In this photograph taken on Monday, Aug. 17, 2009, Chicago player Patrick Kane reads a statement to the media before the U.S. Olympic Men\'s Ice Hockey Orientation Camp in Woodridge, Ill.. (THE ASSOCIATED PRESS/Paul Beaty)
BUFFALO, N.Y. - After reiterating his innocence following a brief court appearance, Chicago Blackhawks star forward Patrick Kane became emotional as he made the short walk back to his lawyer's office Thursday.
Flanked by his parents, Patrick Sr. and Donna Kane, and attorney Paul Cambria, Kane became teary-eyed as a reporter asked about the emotional toll he's under facing misdemeanour assault, theft and harassment charges that he and his cousin beat up a cab driver over a fare.
Kane, 20, and his cousin James Kane, 21, pleaded not guilty during a brief arraignment before Buffalo judge Thomas Amodeo. The appearance came a day after the two were indicted by a grand jury. The panel dismissed a more serious felony charge of second-degree robbery.
Amodeo adjourned the case until Aug. 27 and granted a defence request that the Kanes do not need to appear at that session. They're free without bail.
The judge also granted a request made by both Cambria and assistant district attorney Paul Bonanno that the Kanes and cabbie Jan Radecki have no contact with each other.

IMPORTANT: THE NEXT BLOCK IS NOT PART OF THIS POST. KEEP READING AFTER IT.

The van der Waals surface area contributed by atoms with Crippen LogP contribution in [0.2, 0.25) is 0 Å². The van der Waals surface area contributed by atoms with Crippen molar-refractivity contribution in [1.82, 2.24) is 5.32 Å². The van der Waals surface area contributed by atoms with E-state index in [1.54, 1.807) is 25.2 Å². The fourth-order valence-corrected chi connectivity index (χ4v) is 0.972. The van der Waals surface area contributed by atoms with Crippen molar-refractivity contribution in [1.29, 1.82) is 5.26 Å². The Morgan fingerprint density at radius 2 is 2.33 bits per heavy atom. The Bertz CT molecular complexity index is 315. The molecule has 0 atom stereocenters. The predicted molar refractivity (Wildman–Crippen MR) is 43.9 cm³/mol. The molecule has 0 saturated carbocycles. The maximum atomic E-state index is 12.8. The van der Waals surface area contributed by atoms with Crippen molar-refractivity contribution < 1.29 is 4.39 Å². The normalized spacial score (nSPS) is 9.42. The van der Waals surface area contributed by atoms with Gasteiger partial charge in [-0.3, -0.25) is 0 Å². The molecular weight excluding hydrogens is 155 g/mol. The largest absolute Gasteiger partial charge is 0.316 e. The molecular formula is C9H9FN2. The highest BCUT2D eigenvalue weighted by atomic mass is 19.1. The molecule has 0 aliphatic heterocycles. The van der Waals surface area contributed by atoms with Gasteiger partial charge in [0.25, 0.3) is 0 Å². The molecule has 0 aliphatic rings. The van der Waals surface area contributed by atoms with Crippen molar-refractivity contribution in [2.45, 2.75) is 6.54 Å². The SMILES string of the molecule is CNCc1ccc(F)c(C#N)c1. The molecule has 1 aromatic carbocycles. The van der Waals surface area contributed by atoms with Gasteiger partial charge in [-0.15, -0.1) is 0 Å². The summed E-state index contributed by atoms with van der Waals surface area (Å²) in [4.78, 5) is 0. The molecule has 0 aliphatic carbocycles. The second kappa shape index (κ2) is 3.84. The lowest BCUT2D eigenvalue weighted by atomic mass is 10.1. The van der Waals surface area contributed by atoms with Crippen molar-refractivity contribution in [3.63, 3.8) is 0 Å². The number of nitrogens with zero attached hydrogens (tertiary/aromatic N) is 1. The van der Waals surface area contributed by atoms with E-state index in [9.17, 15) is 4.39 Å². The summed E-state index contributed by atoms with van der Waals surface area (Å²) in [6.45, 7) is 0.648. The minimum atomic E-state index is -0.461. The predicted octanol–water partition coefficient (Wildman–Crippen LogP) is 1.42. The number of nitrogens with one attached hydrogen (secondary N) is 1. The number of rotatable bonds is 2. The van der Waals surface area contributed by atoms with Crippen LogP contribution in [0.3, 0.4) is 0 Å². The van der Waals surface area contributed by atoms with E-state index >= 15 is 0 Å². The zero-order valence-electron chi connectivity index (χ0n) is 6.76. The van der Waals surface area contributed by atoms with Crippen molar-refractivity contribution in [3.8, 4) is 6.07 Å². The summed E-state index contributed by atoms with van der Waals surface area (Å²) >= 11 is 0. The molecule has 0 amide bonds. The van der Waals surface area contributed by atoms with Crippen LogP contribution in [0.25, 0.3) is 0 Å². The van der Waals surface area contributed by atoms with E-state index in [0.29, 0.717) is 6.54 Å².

The Kanes were arrested Aug. 9 after Radecki told police they attacked him when he said he didn't have 20 cents in change for the fare. The driver had bruises and broken glasses.
Patrick Kane, who grew up in Buffalo, was the No. 1 pick in the 2007 draft and the NHL's rookie of the year in 2008.
He was back in his hometown Thursday after taking part in a three-day U.S. Olympic hockey camp in suburban Chicago this week.
"Today was a tough day for us," Kane said, briefly addressing reporters following the hearing. "I just reiterated to the judge that I'm not guilty of any crime, and I'm confident in the legal process."
Kane began by discussing his experience at the Olympic camp.
"I spent the last three days skating with some of the best hockey players in the world, and it reminded me how lucky I am to do this job for a living," he said. "I'm grateful to be a part of the Chicago Blackhawks organization, and hopefully I can play for my country at the Olympics."
Kane then left without answering questions, and was followed by reporters while crossing the street and entering Cambria's office building.
Cambria declined comment.
He's previously said that he's had numerous discussions with the district attorney's office about a potential plea deal. D.A. Frank Sedita III has declined to discuss the possibility of reaching a plea deal with Kane.
James Kane was represented by attorney Joel Daniels.